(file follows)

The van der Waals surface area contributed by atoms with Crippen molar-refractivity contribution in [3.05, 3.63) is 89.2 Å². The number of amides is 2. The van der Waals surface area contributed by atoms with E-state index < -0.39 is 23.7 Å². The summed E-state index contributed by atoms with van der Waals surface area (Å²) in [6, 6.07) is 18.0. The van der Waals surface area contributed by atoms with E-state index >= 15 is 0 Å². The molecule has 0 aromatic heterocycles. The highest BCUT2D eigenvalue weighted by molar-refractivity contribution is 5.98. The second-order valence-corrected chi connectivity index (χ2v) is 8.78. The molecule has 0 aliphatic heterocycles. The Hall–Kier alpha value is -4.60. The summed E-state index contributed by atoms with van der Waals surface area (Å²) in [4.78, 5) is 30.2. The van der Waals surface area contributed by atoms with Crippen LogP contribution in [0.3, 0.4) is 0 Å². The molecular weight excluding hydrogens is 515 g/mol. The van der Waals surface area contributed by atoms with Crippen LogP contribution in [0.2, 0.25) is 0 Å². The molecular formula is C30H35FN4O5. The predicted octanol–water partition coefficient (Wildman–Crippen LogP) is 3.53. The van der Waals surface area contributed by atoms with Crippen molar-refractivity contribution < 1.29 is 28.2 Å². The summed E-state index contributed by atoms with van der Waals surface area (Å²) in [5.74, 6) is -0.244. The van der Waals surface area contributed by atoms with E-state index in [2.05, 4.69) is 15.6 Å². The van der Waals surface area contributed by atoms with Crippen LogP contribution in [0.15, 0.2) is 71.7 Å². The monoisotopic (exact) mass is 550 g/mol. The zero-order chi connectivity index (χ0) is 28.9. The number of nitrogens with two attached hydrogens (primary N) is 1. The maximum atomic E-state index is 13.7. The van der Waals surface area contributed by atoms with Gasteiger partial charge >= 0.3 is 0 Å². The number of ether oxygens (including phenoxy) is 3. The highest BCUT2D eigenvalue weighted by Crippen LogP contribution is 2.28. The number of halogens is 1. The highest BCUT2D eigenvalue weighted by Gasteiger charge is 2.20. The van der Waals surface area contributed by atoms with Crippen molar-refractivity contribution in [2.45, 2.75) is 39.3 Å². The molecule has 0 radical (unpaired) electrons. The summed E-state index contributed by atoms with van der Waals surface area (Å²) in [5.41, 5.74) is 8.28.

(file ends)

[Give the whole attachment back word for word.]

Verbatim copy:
The van der Waals surface area contributed by atoms with Crippen molar-refractivity contribution in [3.05, 3.63) is 89.2 Å². The number of amides is 2. The van der Waals surface area contributed by atoms with E-state index < -0.39 is 23.7 Å². The summed E-state index contributed by atoms with van der Waals surface area (Å²) in [6, 6.07) is 18.0. The van der Waals surface area contributed by atoms with E-state index >= 15 is 0 Å². The molecule has 0 aromatic heterocycles. The highest BCUT2D eigenvalue weighted by molar-refractivity contribution is 5.98. The second-order valence-corrected chi connectivity index (χ2v) is 8.78. The molecule has 0 aliphatic heterocycles. The Hall–Kier alpha value is -4.60. The summed E-state index contributed by atoms with van der Waals surface area (Å²) in [4.78, 5) is 30.2. The van der Waals surface area contributed by atoms with Crippen LogP contribution in [0.3, 0.4) is 0 Å². The molecular weight excluding hydrogens is 515 g/mol. The van der Waals surface area contributed by atoms with Crippen LogP contribution in [0.2, 0.25) is 0 Å². The molecular formula is C30H35FN4O5. The predicted octanol–water partition coefficient (Wildman–Crippen LogP) is 3.53. The van der Waals surface area contributed by atoms with Crippen molar-refractivity contribution < 1.29 is 28.2 Å². The summed E-state index contributed by atoms with van der Waals surface area (Å²) in [5.74, 6) is -0.244. The van der Waals surface area contributed by atoms with E-state index in [2.05, 4.69) is 15.6 Å². The van der Waals surface area contributed by atoms with Crippen LogP contribution in [0.15, 0.2) is 71.7 Å². The monoisotopic (exact) mass is 550 g/mol. The zero-order chi connectivity index (χ0) is 28.9. The number of nitrogens with two attached hydrogens (primary N) is 1. The maximum atomic E-state index is 13.7. The van der Waals surface area contributed by atoms with Gasteiger partial charge >= 0.3 is 0 Å². The number of ether oxygens (including phenoxy) is 3. The highest BCUT2D eigenvalue weighted by Crippen LogP contribution is 2.28. The number of halogens is 1. The highest BCUT2D eigenvalue weighted by Gasteiger charge is 2.20. The van der Waals surface area contributed by atoms with Crippen molar-refractivity contribution in [2.45, 2.75) is 39.3 Å². The molecule has 0 radical (unpaired) electrons. The summed E-state index contributed by atoms with van der Waals surface area (Å²) in [5.41, 5.74) is 8.28.